Thursday, 29 November 2012

Project Me: Update #2

As readers of the this blog will know, I prefer not to spend much time talking about my own training. I like to leave the workout blow-by-blow and day-in-the-life cataloguing to the younger guys, who do it more entertainingly than I could. That's why this unprecedented third "me" post in a row is likely to be my last for a while. After this one, I think the usefulness of my own immediate experiences as a guide for others will have been exhausted, at least for a while. After this one, I will try to broaden the focus back to the bigger picture, which is where I prefer to fix my critical gaze.

Last week, I wrote about how I had perhaps forgotten what I knew about the importance of proper recovery when I plunged into my new/old training regime back in the late summer (which I detailed in the post before that). As I completed those comments, however, I secretly hoped that there was still some time to reap the benefits of my redoubled efforts. Sure enough, helped by a timely course of antibiotics to clear up a stubborn sinus infection, my strength began to return, and I could finally feel some of the positive effects of all those additional kilometers. The first sign that the ship may be righting itself was that my easy runs were suddenly 10-15 secs/km faster at the same effort. Then, I managed to complete 20mins at perceived 8k race effort on the Fort course (the same one on which I has just lost the AO Championships) at 3 secs/km seconds faster than I had just raced it (passing through 5k in 16:03 versus 16:19). Finally, my last session before heading out to Vancouver for the National X-C Championships-- a light session of cruise intervals-- was so fast I had to consciously apply the brakes. According to my almost foolproof formula that race feel and performance can be predicted based on the average of an athlete's previous two workouts, I was more than ready to withdraw some of my fall training investment, however diminished by the aforementioned errors in judgement (leading to illness) earlier in the fall.

In a return to form from 2-3 years ago, I was ultimately able to win the masters championsip, and with what turned out to be far less effort than anticipated. I finished completely convinced that I had another lap in me at the pace I was going ( if I had, and had been in the open 10k, I would have finished higher than the last time I ran with the senior men-- 2009, when I finished 47th). This victory was at least as easy as my previous two in the masters division (2006 in Vancouver and 2007 in Guelph). Granted, I was lucky to have drawn a good day in terms of general feel; but, the vast majority of the performance can be attributed to increased fitness, in spite of now being much closer to 50 than the 43-44 I was the last time I won. There are, I believe, some important lessons for all masters runners in all of this. My experience needs to be added to the evidence offered by the exploits of older athletes like Peter Magill (and elite American athlete who is almost as good at 50 as he was at 40-- and he was very good at 40!), Jerry Kooymans (who, at 57, and in spite of repeated setbacks due to injury going back to his 20s and 30s, manages to astound each season), and, of course, the legendary Ed Whitlock-- evidence that commitment to training has a far greater impact on age graded decline than the actual rates of decline themselves currently suggest. In short, I think the actual rates of decline (after age 45 in particular) say as much about social psychology as they do about physiology!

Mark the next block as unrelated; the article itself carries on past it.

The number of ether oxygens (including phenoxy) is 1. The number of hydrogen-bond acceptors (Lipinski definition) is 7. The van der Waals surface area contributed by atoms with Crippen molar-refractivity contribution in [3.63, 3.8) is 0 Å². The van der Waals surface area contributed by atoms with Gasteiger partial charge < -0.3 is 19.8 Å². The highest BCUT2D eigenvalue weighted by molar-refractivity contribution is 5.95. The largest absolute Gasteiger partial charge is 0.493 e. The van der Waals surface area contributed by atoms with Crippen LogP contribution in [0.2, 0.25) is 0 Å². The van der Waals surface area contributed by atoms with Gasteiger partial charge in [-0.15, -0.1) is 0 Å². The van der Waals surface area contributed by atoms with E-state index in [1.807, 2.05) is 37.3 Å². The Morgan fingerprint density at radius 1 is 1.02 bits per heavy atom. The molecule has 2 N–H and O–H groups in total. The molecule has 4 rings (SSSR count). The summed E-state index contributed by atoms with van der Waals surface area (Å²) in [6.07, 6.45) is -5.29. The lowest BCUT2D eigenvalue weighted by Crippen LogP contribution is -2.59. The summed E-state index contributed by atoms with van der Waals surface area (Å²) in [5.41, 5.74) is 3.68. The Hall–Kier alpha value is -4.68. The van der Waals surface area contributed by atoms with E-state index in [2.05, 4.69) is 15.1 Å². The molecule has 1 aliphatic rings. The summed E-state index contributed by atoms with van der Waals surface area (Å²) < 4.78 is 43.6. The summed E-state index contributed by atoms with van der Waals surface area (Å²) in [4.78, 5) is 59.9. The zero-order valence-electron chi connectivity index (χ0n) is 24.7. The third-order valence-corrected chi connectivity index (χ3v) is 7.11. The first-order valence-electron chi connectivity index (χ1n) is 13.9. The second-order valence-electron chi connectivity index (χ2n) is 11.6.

Granted, there is no winning in the contest with father time. There are some well documented and inescapable physiological aspects of aging that bear very directly on our ability to maintain performance levels in endurance sports like distance running, not least of which are diminished cardiac output, respiratory power, muscular power, and biomechanical range of motion. I would maintain, however, that anecdotal evidence is beginning to show that these parameters are perhaps much broader and more variable than we might imagine, based on records of past performance. There is always the possibility the athletes like me, Magill, Kooymans, and Whitlock are extreme genetic outliers, like the tiny percentage of the population that makes it to age 100 and beyond. However, based on my familiarity with the training of these and other very good, but perhaps less well known, masters runners, I’ve become increasingly convinced that training volume and intensity may rival, or even exceed, genetics in accounting for superior advanced-age performance (although I’m open to the possibility that genetics may play some underlying role in the ability of these kinds of athletes to continue training at a high level).